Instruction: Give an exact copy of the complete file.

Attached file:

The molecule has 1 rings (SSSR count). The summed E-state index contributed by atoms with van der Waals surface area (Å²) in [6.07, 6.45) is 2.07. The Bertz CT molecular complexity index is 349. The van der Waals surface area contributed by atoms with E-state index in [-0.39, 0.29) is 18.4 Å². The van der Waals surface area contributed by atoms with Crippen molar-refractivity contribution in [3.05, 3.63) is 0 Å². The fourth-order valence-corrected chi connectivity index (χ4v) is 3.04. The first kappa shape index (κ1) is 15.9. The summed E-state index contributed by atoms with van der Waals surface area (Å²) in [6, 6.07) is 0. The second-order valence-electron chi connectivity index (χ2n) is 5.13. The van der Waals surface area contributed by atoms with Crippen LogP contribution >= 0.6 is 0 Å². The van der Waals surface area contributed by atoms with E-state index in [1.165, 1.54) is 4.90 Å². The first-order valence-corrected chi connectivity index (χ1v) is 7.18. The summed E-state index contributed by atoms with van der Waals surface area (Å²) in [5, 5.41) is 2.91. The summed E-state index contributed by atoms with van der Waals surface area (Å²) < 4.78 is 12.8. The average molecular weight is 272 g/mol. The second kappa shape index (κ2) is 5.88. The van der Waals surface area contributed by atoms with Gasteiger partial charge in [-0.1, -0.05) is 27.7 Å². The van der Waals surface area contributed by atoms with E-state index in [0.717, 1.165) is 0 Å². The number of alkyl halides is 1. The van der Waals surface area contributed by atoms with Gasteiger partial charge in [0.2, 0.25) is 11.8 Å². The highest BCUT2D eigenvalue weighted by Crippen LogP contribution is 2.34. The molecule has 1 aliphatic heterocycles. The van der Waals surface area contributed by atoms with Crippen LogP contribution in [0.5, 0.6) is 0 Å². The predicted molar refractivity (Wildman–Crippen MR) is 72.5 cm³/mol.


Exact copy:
The molecule has 1 rings (SSSR count). The summed E-state index contributed by atoms with van der Waals surface area (Å²) in [6.07, 6.45) is 2.07. The Bertz CT molecular complexity index is 349. The van der Waals surface area contributed by atoms with E-state index in [-0.39, 0.29) is 18.4 Å². The van der Waals surface area contributed by atoms with Crippen molar-refractivity contribution in [3.05, 3.63) is 0 Å². The fourth-order valence-corrected chi connectivity index (χ4v) is 3.04. The first kappa shape index (κ1) is 15.9. The summed E-state index contributed by atoms with van der Waals surface area (Å²) in [6, 6.07) is 0. The second-order valence-electron chi connectivity index (χ2n) is 5.13. The van der Waals surface area contributed by atoms with Crippen LogP contribution >= 0.6 is 0 Å². The van der Waals surface area contributed by atoms with E-state index in [1.165, 1.54) is 4.90 Å². The first-order valence-corrected chi connectivity index (χ1v) is 7.18. The summed E-state index contributed by atoms with van der Waals surface area (Å²) in [5, 5.41) is 2.91. The summed E-state index contributed by atoms with van der Waals surface area (Å²) < 4.78 is 12.8. The average molecular weight is 272 g/mol. The second kappa shape index (κ2) is 5.88. The van der Waals surface area contributed by atoms with Gasteiger partial charge in [-0.1, -0.05) is 27.7 Å². The van der Waals surface area contributed by atoms with E-state index in [0.717, 1.165) is 0 Å². The number of alkyl halides is 1. The van der Waals surface area contributed by atoms with Gasteiger partial charge in [0.2, 0.25) is 11.8 Å². The highest BCUT2D eigenvalue weighted by Crippen LogP contribution is 2.34. The molecule has 1 aliphatic heterocycles. The van der Waals surface area contributed by atoms with Crippen LogP contribution in [0.5, 0.6) is 0 Å². The predicted molar refractivity (Wildman–Crippen MR) is 72.5 cm³/mol.